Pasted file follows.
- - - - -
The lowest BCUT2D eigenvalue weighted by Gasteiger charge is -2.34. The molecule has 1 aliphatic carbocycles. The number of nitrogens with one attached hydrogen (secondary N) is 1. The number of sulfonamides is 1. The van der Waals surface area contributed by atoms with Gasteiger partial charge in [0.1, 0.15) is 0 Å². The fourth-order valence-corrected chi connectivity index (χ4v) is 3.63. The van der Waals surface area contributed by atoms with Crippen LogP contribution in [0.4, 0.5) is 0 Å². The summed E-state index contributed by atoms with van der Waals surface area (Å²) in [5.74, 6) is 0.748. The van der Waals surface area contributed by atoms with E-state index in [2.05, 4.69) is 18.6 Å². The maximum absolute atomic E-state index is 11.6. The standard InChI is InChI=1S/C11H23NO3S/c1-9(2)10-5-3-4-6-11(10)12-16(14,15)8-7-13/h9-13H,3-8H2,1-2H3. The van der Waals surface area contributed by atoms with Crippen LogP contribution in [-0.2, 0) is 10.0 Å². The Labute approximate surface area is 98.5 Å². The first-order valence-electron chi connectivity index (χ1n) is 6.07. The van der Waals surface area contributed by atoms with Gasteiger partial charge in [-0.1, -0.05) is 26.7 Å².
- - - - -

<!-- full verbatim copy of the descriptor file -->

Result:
The lowest BCUT2D eigenvalue weighted by Gasteiger charge is -2.34. The molecule has 1 aliphatic carbocycles. The number of nitrogens with one attached hydrogen (secondary N) is 1. The number of sulfonamides is 1. The van der Waals surface area contributed by atoms with Gasteiger partial charge in [0.1, 0.15) is 0 Å². The fourth-order valence-corrected chi connectivity index (χ4v) is 3.63. The van der Waals surface area contributed by atoms with Crippen LogP contribution in [0.4, 0.5) is 0 Å². The summed E-state index contributed by atoms with van der Waals surface area (Å²) in [5.74, 6) is 0.748. The van der Waals surface area contributed by atoms with E-state index in [2.05, 4.69) is 18.6 Å². The maximum absolute atomic E-state index is 11.6. The standard InChI is InChI=1S/C11H23NO3S/c1-9(2)10-5-3-4-6-11(10)12-16(14,15)8-7-13/h9-13H,3-8H2,1-2H3. The van der Waals surface area contributed by atoms with Crippen LogP contribution in [-0.2, 0) is 10.0 Å². The Labute approximate surface area is 98.5 Å². The first-order valence-electron chi connectivity index (χ1n) is 6.07. The van der Waals surface area contributed by atoms with Gasteiger partial charge in [-0.1, -0.05) is 26.7 Å².